Lake research station to be shut down in early 2013
Researchers at the Experimental Lakes Area surgically implant a tracking device into a Northern Pike as to gather information on the fishes preferred habitat.
MUSKOKA SUN - A research station in Northern Ontario is being shuttered, and Muskoka water advocates say the effect will be felt here.
The Experimental Lakes Area (ELA) is located near Kenora, but experts say the data from the research facility has been instrumental in protecting the Muskoka region. A natural laboratory, the ELA consists of 58 small lakes. Its primary purpose is to enable researchers to conduct whole-lake experiments.
Scientists say that, since the facility was started in 1967, data gained from research there has contributed to the understanding of a large variety of environmental stressors. Today, the ELA is on the verge of being shutdown as a result of the cuts in the latest federal budget.
Judi Brouse, director of watershed programs with the Muskoka Watershed Council, said several experiments have helped create development policy in Muskoka.
“It’s very synergistic, what’s happening in the experimental lakes, because they have top-notch scientists from around the world working there and finding out so much about our lakes. It’s very important to us,” said Brouse. “Any information that’s going to help us manage them is very important, not just because it’s our environment, but because it’s our economy and our social life.”
For example, research at the facility on the effect of phosphorous on lakes led to policies that removed the chemical from laundry detergent. Adding phosphorous to a lake is a major cause of algal blooms which can be a significant problem for cottagers who want to enjoy a dip in the lake.
“We know how important it is for us in Muskoka to have lakes that don’t have algae in them. That one experiment, which led to taking phosphorous out of laundry detergent, cleaned Lake Erie,” Brouse said. “It was also the basis for our lakeshore capacity study, which is the basis of our planning policy in Muskoka.”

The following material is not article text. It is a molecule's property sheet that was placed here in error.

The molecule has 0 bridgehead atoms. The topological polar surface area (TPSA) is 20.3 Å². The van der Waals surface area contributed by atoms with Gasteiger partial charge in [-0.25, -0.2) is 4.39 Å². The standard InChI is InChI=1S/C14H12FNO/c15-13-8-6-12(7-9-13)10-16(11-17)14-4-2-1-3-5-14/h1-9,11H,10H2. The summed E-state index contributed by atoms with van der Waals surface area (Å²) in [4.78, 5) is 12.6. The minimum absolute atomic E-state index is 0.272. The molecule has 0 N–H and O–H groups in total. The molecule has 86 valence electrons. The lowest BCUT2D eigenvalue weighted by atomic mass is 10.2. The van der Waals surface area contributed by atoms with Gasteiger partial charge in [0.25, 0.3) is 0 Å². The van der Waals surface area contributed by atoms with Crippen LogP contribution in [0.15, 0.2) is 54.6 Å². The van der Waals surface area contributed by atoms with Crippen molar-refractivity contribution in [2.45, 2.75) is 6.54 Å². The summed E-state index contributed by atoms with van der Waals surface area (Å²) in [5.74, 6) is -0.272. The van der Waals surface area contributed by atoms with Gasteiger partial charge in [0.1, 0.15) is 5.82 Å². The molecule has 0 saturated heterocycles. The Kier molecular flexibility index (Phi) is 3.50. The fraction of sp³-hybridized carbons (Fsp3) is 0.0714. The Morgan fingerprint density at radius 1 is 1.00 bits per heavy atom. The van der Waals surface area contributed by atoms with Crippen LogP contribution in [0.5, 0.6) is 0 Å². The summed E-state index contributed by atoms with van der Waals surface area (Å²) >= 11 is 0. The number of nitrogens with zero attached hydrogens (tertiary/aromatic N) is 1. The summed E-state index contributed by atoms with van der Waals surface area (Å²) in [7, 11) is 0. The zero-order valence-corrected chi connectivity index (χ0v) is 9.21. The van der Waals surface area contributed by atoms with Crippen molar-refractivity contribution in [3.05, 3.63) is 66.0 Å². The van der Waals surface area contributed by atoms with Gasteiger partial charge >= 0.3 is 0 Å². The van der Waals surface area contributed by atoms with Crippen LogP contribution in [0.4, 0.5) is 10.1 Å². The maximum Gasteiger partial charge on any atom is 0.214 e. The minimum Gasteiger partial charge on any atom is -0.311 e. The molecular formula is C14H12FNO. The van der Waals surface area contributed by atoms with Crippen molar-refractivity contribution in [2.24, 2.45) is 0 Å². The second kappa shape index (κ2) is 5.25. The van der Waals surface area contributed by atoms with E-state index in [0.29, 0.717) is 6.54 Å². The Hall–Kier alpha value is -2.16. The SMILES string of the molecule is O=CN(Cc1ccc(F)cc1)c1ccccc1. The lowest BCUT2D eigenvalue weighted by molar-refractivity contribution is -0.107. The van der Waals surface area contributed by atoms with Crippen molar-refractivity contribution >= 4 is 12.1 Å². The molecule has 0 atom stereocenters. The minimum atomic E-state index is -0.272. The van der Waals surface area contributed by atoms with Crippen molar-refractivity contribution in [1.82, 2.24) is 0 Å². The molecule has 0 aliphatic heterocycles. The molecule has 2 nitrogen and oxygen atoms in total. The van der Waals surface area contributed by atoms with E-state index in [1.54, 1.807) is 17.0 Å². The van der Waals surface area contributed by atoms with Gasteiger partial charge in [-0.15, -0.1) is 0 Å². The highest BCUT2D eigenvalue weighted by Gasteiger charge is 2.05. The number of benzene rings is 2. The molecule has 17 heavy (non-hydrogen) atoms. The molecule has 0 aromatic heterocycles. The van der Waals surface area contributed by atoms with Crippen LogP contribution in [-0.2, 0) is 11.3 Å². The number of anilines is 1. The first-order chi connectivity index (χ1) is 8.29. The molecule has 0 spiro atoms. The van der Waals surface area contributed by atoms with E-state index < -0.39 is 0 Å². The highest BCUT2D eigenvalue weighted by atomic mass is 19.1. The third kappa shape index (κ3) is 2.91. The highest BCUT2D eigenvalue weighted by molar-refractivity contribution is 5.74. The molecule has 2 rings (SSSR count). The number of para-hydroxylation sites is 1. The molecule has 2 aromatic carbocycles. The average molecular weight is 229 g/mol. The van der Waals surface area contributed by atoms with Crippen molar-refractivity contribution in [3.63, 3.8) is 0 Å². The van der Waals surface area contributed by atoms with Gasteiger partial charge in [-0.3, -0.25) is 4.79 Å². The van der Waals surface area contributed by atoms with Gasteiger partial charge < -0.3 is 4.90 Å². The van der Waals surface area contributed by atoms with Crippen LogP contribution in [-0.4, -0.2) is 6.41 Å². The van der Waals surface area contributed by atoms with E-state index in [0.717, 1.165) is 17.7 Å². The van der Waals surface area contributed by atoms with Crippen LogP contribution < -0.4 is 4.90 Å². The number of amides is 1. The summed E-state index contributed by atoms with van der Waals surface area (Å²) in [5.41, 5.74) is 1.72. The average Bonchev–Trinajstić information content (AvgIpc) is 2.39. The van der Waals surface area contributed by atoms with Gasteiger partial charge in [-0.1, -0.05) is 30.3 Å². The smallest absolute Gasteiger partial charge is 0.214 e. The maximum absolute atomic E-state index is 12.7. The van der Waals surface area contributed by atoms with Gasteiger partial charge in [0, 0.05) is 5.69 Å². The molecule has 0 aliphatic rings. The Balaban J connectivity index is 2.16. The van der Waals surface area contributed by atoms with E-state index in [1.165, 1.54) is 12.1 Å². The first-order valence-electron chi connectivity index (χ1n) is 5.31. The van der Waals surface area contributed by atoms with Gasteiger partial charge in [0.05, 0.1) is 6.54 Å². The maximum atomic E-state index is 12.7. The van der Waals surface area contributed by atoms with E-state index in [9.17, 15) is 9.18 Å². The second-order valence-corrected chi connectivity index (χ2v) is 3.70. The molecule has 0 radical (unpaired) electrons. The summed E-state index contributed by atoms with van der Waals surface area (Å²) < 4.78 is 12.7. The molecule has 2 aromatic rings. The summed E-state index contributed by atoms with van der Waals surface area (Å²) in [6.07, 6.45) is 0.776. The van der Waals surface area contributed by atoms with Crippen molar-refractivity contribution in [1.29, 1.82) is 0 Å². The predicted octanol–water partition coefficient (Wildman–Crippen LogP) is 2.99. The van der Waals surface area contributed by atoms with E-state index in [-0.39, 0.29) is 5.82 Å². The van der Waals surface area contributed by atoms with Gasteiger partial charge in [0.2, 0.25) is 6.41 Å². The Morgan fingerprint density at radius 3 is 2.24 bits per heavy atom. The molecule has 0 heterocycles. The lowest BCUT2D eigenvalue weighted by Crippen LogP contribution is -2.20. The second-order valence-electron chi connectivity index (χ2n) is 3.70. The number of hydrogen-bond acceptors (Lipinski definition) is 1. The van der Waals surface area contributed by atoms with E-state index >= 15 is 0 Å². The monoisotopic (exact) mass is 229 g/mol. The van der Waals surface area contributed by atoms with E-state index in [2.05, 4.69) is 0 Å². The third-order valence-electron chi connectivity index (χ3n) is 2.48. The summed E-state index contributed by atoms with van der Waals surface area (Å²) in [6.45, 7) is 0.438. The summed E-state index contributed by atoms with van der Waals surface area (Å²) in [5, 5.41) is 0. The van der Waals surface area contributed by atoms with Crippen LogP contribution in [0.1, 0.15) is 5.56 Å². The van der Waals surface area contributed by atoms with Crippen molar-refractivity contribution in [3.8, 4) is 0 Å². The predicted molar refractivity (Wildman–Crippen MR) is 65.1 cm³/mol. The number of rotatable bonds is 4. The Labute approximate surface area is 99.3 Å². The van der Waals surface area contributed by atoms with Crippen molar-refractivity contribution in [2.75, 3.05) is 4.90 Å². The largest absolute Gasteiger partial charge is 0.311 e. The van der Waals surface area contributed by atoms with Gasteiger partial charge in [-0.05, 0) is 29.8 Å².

Research at the ELA was used to craft the international legislation on smoke stack emissions that was written in response to the problems caused by acid rain. More recent studies conducted at the ELA involved the effects of mercury and endocrine disruptors on fish populations.
Tony Clement, MP for Parry Sound Muskoka and President of the Treasury Board, said the lakes have served their purpose. “If there’s something important to research, then it’s usually up to the universities to decide that,” he said. He said if the government receives a reasonable proposal for the lakes, they will accept it.
He added that the research that affected Muskoka was done years ago and what is currently being done no longer benefits the lakes in this area.
One of the reasons his government withdrew funding this year was because the research pertains more to niche issues, he said, stating there are other programs dealing with some of the major issues that impact this area.
Others strongly disagree, saying the lakes continue to have an important role to play.
Peter Sale, a retired marine biologist and the authour of Our Dying Planet, said one of the ongoing studies at the ELA involves fish farming.
“How dense can the fish be in the pens that are constructed in a fish farm before it starts to impact the lake in a negative way? That’s the type of question that we need scientific answers for,” Sale said. “You can’t get those answers by snapping your fingers and asking someone with some science training to write a report. There’s got to be some data first.”
As climate change continues to be an environmental factor, Sale said, the ELA will become even more important. The potential data gained from the facility can be particularly useful for Muskoka.
“We have an economy which is very dependent on the quality of our environment. Our environment, much like northwestern Ontario, contains an abundance of lakes, streams wetlands and rocky land. This system, that is typical of the experimental lakes region, relates very directly to us. Things that are learned in that area can be applied fairly easily here.”
Several scientists have come out in opposition to the shutdown of the facility. Some have pointed out that returning the site to its natural state would cost millions. Others have argued that the ELA is a unique research centre, and there is no comparable location.
In explaining its reasons for cutting funding to the ELA, the federal government has said it will save Canadians money, that comparable facilities exist elsewhere and that the work being done at the ELA is no longer scientifically productive.
Sale said that removing the funding for the ELA is one of several decisions made by the federal government to scientific facilities.
“One has to wonder if the real reason for closing it down is that the science it provides is inconvenient to a government that is refusing to admit our climate is changing,” said Sale.
Regardless of the motives, at present time, the ELA is scheduled to be closed by March 2013. Those hoping to prevent the facility’s shutdown have started a petition and set up a website at www.saveela.org.
For more information on the Experimental Lakes Area visit their website at www.experimentallakesarea.ca.